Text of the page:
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What Doctors to Visit and Why

As you age, it’s more important than ever to resist the urge to ignore it when you suspect something is wrong. You need to be proactive with your health to make sure that if something isn’t quite right, it’s addressed quickly. Scheduling annual doctor appointments can help prevent minor issues from turning into major concerns due to lack of treatment.

Regular, semi-annual checkups with your general practitioner are always a good idea. They can identify potential problems with the systems of the body, and refer you to specialists as needed. Talk to your general practitioner about any concerns you have with your body and/or mind.

Along with brushing and flossing, you should see your dentist every six months. Dental health is related to heart health – along with the ability to enjoy a good steak. If you’ve lost some teeth along the way, you may need to schedule visits with your dental practitioner more often. Always defer to their recommendation on required frequency of visits.

It’s also a good idea to see an audiologist for hearing tests. The ones conducted by representatives who sell hearing aids are not as thorough as the tests done at the audiologist’s office. While both tests will tell you whether you can hear or not, the audiologist can let you know if you’re experiencing problems that are based in the brain.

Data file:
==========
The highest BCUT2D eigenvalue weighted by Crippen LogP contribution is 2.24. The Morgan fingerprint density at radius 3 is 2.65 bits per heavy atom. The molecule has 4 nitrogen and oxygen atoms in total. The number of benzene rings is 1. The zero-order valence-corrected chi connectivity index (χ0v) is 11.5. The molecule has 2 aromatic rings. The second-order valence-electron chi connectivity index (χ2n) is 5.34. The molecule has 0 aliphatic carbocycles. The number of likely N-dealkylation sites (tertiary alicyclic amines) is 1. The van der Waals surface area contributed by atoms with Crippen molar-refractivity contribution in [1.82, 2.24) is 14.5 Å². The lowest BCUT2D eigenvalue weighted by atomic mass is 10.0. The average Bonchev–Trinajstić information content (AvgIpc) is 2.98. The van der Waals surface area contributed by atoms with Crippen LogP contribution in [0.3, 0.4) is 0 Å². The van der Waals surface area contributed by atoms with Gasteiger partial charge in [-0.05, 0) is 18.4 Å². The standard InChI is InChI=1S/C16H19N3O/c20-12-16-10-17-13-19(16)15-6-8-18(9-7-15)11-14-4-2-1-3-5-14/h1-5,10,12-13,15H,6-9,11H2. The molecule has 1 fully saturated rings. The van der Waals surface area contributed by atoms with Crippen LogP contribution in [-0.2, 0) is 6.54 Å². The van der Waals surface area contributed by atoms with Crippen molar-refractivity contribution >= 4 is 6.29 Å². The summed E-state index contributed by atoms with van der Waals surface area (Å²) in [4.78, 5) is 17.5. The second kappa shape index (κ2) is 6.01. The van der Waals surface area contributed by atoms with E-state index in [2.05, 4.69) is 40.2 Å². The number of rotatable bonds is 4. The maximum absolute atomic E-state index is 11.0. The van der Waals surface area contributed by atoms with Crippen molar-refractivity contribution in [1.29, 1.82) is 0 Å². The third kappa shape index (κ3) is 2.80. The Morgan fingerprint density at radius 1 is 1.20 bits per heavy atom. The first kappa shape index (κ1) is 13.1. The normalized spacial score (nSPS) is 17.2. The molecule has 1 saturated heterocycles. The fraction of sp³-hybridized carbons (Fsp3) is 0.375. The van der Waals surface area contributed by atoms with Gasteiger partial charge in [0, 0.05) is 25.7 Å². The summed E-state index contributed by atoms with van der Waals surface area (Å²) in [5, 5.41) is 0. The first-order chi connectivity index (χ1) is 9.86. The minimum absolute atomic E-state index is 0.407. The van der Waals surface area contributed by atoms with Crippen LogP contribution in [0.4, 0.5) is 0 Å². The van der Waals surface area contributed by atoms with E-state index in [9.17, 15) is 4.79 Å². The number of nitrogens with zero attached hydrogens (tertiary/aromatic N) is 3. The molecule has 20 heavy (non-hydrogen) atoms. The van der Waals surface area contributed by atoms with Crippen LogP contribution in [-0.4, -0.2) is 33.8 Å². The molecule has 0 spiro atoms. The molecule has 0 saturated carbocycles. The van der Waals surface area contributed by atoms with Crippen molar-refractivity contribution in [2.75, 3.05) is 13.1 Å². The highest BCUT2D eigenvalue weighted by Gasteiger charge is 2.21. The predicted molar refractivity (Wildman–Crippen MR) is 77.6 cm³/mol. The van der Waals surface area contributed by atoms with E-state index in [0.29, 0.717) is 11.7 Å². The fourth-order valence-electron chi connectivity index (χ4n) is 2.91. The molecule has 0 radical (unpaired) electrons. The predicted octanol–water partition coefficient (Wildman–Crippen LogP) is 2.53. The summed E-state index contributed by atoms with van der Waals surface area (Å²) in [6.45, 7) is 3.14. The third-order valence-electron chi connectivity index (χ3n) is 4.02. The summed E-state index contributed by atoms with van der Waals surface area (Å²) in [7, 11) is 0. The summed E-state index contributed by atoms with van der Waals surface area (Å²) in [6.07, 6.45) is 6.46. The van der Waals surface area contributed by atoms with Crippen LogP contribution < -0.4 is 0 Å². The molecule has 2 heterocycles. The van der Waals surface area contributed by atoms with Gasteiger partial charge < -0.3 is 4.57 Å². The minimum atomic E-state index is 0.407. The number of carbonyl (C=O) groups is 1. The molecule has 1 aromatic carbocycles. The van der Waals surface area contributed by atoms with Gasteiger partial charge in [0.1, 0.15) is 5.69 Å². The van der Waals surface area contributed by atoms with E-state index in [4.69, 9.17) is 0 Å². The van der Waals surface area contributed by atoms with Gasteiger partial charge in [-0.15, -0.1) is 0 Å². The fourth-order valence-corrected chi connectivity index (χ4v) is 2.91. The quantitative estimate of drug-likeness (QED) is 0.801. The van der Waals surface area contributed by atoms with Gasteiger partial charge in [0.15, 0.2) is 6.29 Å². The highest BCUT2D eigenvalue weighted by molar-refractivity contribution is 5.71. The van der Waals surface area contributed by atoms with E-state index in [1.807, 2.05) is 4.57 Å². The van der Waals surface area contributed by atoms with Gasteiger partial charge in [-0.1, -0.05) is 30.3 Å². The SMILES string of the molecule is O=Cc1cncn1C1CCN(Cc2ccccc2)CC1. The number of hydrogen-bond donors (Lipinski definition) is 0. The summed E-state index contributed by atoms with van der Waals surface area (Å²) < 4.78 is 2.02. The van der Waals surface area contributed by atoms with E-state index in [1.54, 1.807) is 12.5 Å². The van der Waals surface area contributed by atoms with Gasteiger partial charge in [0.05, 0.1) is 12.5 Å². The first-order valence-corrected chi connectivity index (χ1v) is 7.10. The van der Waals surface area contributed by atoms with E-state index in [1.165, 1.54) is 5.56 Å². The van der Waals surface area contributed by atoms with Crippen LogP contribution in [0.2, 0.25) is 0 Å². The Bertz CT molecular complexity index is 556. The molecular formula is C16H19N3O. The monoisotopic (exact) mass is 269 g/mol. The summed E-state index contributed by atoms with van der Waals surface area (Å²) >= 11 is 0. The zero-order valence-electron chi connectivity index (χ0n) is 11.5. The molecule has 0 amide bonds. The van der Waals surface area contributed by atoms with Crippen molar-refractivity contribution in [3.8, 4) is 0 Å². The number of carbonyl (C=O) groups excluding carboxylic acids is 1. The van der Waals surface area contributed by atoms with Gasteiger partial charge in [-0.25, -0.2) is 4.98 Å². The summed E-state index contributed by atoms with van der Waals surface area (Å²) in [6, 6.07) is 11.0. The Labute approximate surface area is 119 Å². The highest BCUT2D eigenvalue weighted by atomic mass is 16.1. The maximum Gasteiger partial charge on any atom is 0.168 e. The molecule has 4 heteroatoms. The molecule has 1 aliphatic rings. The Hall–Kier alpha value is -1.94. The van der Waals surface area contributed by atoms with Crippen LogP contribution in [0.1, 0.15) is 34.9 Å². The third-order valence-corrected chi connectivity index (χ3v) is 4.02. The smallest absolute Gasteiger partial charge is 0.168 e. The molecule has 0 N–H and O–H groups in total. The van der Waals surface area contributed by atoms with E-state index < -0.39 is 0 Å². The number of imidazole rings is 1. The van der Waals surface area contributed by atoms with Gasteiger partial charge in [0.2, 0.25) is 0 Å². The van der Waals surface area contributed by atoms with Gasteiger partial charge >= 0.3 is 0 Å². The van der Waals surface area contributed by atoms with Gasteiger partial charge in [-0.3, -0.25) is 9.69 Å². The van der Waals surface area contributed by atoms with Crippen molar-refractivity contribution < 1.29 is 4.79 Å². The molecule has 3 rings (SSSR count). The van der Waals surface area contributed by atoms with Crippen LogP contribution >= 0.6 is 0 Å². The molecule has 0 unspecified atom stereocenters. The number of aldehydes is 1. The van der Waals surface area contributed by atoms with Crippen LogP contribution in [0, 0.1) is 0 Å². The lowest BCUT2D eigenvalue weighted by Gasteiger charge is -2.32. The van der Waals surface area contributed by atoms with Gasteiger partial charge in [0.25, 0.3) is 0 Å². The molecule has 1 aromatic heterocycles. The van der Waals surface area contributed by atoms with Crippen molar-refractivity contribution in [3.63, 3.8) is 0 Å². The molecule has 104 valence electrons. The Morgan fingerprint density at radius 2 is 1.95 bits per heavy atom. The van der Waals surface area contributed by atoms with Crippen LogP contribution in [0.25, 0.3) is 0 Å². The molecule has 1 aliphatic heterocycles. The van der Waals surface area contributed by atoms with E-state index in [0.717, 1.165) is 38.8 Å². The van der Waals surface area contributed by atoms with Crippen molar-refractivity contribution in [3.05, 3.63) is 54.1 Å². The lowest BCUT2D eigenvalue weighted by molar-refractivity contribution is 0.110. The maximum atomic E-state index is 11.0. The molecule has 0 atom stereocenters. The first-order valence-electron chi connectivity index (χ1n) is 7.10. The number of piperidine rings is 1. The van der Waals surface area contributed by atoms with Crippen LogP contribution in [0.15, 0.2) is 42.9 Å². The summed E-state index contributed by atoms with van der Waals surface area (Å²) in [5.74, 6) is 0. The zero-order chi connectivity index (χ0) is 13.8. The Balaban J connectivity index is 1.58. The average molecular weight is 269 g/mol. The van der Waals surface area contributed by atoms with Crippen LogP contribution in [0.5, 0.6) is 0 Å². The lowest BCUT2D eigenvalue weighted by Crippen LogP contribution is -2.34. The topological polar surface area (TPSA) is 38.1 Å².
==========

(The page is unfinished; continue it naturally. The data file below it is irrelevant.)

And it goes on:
Similarly, make regular visits, at least one per year, to the ophthalmologist to be sure there are no drastic changes in vision. Moderate changes, if left untreated, can sometimes lead to more severe issues. If you’ve noticed an inability to see clearly, a new prescription may be all you need. Only the ophthalmologist can tell you for sure.

As your body ages, the bone structure of your feet can change sometimes to the point you have an inability to balance or experience generalized pain or discomfort. A podiatrist can address issues with your feet and help solve foot problems to decrease the risk of falls (1).

A visit to the neurologist may be in order if you’re concerned about cognitive function. Whether you’ve noticed you’re forgetting names, where you left your keys, or if you’re experiencing strange body movements, or lack thereof, that can’t be explained by your general practitioner, a visit to a neurologist may necessary. Neurologist appointments can often be difficult to schedule with wait times spanning months, so it’s best to schedule an appointment as soon as you experience these symptoms.


(1) Najafi, B., de Bruin, E., Reeves, N., Armstrong, D., & Menz, H. (2013). The role of podiatry in the prevention of falls in older people: A JAPMA special issue. Journal of the American Podiatric Medical Association, 103, 452-456. link

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